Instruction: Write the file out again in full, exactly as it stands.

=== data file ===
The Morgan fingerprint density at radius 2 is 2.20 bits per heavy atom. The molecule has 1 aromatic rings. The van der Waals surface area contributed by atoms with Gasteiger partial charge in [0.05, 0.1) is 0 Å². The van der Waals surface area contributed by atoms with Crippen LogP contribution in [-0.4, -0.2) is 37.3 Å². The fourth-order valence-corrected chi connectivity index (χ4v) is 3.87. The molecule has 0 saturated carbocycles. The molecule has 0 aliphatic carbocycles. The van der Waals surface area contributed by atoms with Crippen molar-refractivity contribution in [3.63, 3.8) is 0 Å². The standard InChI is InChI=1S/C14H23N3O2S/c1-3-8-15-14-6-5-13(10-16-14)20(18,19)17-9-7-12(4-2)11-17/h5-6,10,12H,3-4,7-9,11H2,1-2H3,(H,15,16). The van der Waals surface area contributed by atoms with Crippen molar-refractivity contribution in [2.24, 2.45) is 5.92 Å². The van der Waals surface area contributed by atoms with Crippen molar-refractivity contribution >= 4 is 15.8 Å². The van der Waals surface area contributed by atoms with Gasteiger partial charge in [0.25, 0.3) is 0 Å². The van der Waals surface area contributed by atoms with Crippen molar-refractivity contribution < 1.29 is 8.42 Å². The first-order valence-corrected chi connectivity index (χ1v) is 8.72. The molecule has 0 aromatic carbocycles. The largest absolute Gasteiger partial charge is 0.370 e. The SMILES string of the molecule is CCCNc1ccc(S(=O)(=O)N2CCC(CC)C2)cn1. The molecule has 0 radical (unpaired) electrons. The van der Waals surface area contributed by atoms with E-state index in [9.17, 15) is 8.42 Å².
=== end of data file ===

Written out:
The Morgan fingerprint density at radius 2 is 2.20 bits per heavy atom. The molecule has 1 aromatic rings. The van der Waals surface area contributed by atoms with Gasteiger partial charge in [0.05, 0.1) is 0 Å². The van der Waals surface area contributed by atoms with Crippen LogP contribution in [-0.4, -0.2) is 37.3 Å². The fourth-order valence-corrected chi connectivity index (χ4v) is 3.87. The molecule has 0 saturated carbocycles. The molecule has 0 aliphatic carbocycles. The van der Waals surface area contributed by atoms with Crippen molar-refractivity contribution in [3.63, 3.8) is 0 Å². The standard InChI is InChI=1S/C14H23N3O2S/c1-3-8-15-14-6-5-13(10-16-14)20(18,19)17-9-7-12(4-2)11-17/h5-6,10,12H,3-4,7-9,11H2,1-2H3,(H,15,16). The van der Waals surface area contributed by atoms with Crippen molar-refractivity contribution in [2.24, 2.45) is 5.92 Å². The van der Waals surface area contributed by atoms with Crippen molar-refractivity contribution >= 4 is 15.8 Å². The van der Waals surface area contributed by atoms with Gasteiger partial charge in [0.25, 0.3) is 0 Å². The van der Waals surface area contributed by atoms with Crippen molar-refractivity contribution < 1.29 is 8.42 Å². The first-order valence-corrected chi connectivity index (χ1v) is 8.72. The molecule has 0 aromatic carbocycles. The largest absolute Gasteiger partial charge is 0.370 e. The SMILES string of the molecule is CCCNc1ccc(S(=O)(=O)N2CCC(CC)C2)cn1. The molecule has 0 radical (unpaired) electrons. The van der Waals surface area contributed by atoms with E-state index in [9.17, 15) is 8.42 Å².